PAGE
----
One of Boris Johnson’s closest allies has lamented the demise of “his boss and friend” and called on the Tory party to allow the outgoing Prime Minister to have “an exit with dignity”.
Northern Ireland minister Conor Burns, who was attending the 37th British-Irish Council Summit in Guernsey, spoke emotionally on Friday about the week’s events in Westminster.
Mr Burns stood in as UK representative in place of Michael Gove, who was sacked on Wednesday.
He said his meetings with the heads of state, including the First Ministers of Wales and Scotland, chief ministers, and the Irish Taoiseach, had reminded him that politics was about people and not “the machinations and psychodramas of Westminster”.
“This week’s been very difficult. You know, I was on a long journey with the Prime Minister. I was his parliamentary private secretary for a year in the foreign office. I helped him get to know MPs to get us to the point where we could ask ‘would they vote for him?’. And I played a part, I think, in helping him become Prime Minister,” Mr Burns, MP for Bournemouth, told the press conference.
“I have a feeling of great sadness that it has come to an end in this way. And sadness for him that the enormous potential we had in 2019 and winning a massive majority, the first majority of that scale for the Conservative Party since Margaret Thatcher in ‘87 – that somehow that has been brought to an end. And in a sense, that opportunity that he was given has been squandered.
“Being here after what’s been an incredibly emotionally turbulent couple of weeks seeing my boss and my friend’s prime ministerial career come to an end has served for me a really useful purpose,” he added.
“It’s absolutely reminded me why I, and why all of us, are in politics. We’re in politics not for the machinations and psychodramas of Westminster or Hollywood or wherever else. We’re in politics to do our best for the people out there that we serve.”
Mr Burns said he continued to support the Prime Minister up until the day before he agreed to stand down.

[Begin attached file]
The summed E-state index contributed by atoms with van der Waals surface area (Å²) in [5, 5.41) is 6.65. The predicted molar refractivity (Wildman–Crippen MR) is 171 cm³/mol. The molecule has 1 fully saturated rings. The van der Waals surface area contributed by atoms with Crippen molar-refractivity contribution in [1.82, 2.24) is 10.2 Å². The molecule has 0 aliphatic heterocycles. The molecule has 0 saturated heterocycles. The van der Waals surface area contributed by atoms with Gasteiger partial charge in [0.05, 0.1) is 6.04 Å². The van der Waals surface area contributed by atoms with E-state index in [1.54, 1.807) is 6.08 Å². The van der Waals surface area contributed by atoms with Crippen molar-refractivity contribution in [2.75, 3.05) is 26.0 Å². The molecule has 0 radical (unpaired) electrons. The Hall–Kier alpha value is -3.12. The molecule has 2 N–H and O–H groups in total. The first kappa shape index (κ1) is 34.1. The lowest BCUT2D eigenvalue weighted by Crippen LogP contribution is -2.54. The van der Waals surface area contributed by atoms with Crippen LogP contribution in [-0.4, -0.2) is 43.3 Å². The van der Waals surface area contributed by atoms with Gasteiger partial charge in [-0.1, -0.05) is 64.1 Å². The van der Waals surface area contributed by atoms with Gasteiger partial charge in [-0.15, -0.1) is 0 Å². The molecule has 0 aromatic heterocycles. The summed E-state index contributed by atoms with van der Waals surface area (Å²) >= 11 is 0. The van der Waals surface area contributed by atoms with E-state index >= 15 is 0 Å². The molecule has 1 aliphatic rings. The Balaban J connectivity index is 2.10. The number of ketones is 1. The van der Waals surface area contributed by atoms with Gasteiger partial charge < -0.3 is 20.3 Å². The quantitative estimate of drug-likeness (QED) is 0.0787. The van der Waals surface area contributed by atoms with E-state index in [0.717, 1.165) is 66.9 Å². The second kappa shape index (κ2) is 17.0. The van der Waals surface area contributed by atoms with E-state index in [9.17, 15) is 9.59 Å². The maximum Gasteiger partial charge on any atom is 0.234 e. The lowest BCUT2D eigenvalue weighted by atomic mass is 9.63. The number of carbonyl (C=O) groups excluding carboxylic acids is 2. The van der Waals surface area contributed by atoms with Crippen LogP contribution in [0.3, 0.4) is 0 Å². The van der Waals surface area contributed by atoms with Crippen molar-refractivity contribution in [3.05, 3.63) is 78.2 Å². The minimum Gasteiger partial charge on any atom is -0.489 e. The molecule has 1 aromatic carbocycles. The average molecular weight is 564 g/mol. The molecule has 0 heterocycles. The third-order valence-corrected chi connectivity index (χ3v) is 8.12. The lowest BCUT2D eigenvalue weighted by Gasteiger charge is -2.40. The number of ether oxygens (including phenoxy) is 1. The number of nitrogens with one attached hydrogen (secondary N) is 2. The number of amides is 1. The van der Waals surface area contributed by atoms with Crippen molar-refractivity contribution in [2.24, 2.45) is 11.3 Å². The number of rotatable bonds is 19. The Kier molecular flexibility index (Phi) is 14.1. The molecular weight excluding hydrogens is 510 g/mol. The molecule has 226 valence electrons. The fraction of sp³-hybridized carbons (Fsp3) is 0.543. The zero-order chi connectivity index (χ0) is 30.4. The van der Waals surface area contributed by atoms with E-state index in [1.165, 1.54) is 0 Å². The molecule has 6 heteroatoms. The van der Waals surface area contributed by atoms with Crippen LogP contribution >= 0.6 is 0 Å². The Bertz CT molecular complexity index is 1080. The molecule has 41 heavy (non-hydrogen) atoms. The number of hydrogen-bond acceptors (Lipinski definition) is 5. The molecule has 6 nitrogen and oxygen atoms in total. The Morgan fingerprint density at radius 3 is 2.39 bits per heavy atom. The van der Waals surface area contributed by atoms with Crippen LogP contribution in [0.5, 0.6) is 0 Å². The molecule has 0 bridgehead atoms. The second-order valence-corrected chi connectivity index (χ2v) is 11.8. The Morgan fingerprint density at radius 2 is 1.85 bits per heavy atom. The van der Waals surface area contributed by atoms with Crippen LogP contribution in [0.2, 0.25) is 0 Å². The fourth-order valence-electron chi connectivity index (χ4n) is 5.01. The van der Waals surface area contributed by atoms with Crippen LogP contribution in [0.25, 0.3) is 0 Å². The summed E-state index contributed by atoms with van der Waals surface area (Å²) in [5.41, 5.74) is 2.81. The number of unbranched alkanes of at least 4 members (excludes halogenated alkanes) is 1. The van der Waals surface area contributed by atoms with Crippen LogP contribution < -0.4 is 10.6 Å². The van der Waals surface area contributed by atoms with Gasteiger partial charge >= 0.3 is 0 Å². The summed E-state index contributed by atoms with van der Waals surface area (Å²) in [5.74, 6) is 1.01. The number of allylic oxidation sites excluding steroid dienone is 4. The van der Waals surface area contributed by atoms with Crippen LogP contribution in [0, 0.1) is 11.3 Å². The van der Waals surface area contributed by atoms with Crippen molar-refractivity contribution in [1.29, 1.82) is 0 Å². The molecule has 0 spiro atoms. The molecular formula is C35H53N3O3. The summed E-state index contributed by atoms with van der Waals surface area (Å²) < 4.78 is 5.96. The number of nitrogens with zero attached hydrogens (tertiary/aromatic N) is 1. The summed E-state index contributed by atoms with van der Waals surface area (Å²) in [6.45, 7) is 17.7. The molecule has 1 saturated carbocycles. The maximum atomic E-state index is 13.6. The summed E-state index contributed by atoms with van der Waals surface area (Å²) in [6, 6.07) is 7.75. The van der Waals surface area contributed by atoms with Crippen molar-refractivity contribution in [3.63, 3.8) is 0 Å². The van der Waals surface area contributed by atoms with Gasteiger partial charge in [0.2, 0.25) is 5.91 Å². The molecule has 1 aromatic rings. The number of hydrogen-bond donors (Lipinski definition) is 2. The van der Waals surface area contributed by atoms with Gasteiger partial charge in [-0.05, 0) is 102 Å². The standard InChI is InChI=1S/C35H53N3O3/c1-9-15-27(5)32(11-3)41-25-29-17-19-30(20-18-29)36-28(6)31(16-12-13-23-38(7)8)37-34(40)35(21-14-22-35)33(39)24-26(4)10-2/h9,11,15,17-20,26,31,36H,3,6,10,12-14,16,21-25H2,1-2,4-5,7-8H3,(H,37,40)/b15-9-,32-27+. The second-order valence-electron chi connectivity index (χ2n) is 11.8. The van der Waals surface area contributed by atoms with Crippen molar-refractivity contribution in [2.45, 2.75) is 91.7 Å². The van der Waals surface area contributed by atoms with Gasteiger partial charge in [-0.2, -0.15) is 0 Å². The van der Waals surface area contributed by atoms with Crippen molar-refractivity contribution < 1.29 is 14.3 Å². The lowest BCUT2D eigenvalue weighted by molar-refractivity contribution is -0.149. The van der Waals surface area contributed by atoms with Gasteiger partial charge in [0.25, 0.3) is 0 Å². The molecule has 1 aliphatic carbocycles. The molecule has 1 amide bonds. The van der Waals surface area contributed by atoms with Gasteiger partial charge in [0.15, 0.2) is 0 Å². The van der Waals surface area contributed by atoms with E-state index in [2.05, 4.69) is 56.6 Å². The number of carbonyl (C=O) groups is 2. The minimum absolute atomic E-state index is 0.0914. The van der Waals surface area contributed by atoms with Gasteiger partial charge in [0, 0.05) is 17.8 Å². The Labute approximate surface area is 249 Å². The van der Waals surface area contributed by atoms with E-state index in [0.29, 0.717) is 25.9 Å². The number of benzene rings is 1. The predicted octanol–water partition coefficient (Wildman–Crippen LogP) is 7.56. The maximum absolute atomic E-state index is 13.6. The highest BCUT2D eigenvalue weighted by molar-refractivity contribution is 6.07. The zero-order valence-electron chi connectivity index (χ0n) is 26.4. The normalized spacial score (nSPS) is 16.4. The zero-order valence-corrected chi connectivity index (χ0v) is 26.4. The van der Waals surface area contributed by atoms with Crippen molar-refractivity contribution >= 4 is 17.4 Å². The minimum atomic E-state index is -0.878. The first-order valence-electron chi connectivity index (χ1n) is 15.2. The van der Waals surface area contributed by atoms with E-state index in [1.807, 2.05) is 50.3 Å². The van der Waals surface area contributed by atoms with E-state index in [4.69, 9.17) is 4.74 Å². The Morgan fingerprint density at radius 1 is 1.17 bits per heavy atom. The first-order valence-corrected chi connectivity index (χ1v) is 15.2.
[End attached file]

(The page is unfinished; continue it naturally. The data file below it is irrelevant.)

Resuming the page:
But asked if he still supports Mr Johnson, Mr Burns said: “He still has my friendship.
“I think he accepts that the position was untenable. The colleagues had reached a conclusion and they’d reached it in such numbers, that it was impossible to turn it around. I still believe that colleagues will look back and wonder, ‘what have we done?’”
On whether Mr Johnson should step aside to allow a caretaker Prime Minister to take over until his replacement is found, Mr Burns said: “I think those who wanted him gone are getting their wish. They should now give the Prime Minister the opportunity of an exit with dignity.
“I hope that the 1922 committee comes up with a very clear timeline so everybody knows what’s going on, and I hope they move at pace on that. Because the country needs a Prime Minister who has the authority to take decisions and to innovate in policy matters, given the range of challenges we face.”
Asked if he would be putting his own name forward as a candidate for the top role, he said: “Goodness me, no. I wouldn’t want to work for these people if it was the last job on earth.”
The leaders took several meetings this morning discussing issues from the cost-of-living crisis, climate change, support for the people of Ukraine, and the Northern Ireland Protocol.
Mr Burns spoke on building on relationships in Northern Ireland, with Taoiseach Micheal Martin saying he hoped to “restore” and “refresh” the relationship following Mr Johnson’s departure.